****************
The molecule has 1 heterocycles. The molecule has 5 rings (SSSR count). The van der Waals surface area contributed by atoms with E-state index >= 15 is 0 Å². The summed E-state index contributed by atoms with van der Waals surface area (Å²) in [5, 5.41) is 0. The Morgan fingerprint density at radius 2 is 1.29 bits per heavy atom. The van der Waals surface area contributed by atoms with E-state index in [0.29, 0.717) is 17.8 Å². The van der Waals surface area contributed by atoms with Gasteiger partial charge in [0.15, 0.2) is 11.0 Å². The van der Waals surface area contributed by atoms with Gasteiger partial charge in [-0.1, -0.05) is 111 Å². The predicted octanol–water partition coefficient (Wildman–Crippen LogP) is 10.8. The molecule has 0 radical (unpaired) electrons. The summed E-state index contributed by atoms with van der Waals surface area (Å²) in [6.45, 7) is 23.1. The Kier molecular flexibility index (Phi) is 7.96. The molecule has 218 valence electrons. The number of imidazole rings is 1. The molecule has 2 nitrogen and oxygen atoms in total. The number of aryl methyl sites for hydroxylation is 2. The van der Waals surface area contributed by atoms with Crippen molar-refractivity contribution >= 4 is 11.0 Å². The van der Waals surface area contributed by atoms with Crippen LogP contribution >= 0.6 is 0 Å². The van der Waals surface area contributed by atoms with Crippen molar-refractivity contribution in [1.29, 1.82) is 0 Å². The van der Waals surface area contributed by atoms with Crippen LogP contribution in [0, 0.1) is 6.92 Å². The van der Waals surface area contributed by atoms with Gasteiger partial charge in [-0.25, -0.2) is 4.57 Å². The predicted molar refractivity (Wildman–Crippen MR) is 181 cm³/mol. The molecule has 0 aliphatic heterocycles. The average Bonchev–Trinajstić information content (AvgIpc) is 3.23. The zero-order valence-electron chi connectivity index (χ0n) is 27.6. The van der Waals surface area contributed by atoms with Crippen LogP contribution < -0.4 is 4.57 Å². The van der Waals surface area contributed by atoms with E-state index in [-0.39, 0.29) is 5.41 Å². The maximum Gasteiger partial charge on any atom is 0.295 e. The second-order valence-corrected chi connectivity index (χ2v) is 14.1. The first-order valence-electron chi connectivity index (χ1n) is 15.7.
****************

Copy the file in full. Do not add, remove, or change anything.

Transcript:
The molecule has 1 heterocycles. The molecule has 5 rings (SSSR count). The van der Waals surface area contributed by atoms with E-state index >= 15 is 0 Å². The summed E-state index contributed by atoms with van der Waals surface area (Å²) in [5, 5.41) is 0. The Morgan fingerprint density at radius 2 is 1.29 bits per heavy atom. The van der Waals surface area contributed by atoms with E-state index in [0.29, 0.717) is 17.8 Å². The van der Waals surface area contributed by atoms with Gasteiger partial charge in [0.15, 0.2) is 11.0 Å². The van der Waals surface area contributed by atoms with Gasteiger partial charge in [-0.1, -0.05) is 111 Å². The predicted octanol–water partition coefficient (Wildman–Crippen LogP) is 10.8. The molecule has 0 radical (unpaired) electrons. The summed E-state index contributed by atoms with van der Waals surface area (Å²) in [6.45, 7) is 23.1. The Kier molecular flexibility index (Phi) is 7.96. The molecule has 218 valence electrons. The number of imidazole rings is 1. The molecule has 2 nitrogen and oxygen atoms in total. The number of aryl methyl sites for hydroxylation is 2. The van der Waals surface area contributed by atoms with Crippen molar-refractivity contribution >= 4 is 11.0 Å². The van der Waals surface area contributed by atoms with Crippen LogP contribution >= 0.6 is 0 Å². The van der Waals surface area contributed by atoms with Crippen molar-refractivity contribution in [1.29, 1.82) is 0 Å². The van der Waals surface area contributed by atoms with Crippen LogP contribution in [0, 0.1) is 6.92 Å². The van der Waals surface area contributed by atoms with Gasteiger partial charge in [-0.25, -0.2) is 4.57 Å². The predicted molar refractivity (Wildman–Crippen MR) is 181 cm³/mol. The molecule has 0 aliphatic heterocycles. The average Bonchev–Trinajstić information content (AvgIpc) is 3.23. The zero-order valence-electron chi connectivity index (χ0n) is 27.6. The van der Waals surface area contributed by atoms with Crippen LogP contribution < -0.4 is 4.57 Å². The van der Waals surface area contributed by atoms with E-state index in [-0.39, 0.29) is 5.41 Å². The maximum Gasteiger partial charge on any atom is 0.295 e. The second-order valence-corrected chi connectivity index (χ2v) is 14.1. The first-order valence-electron chi connectivity index (χ1n) is 15.7.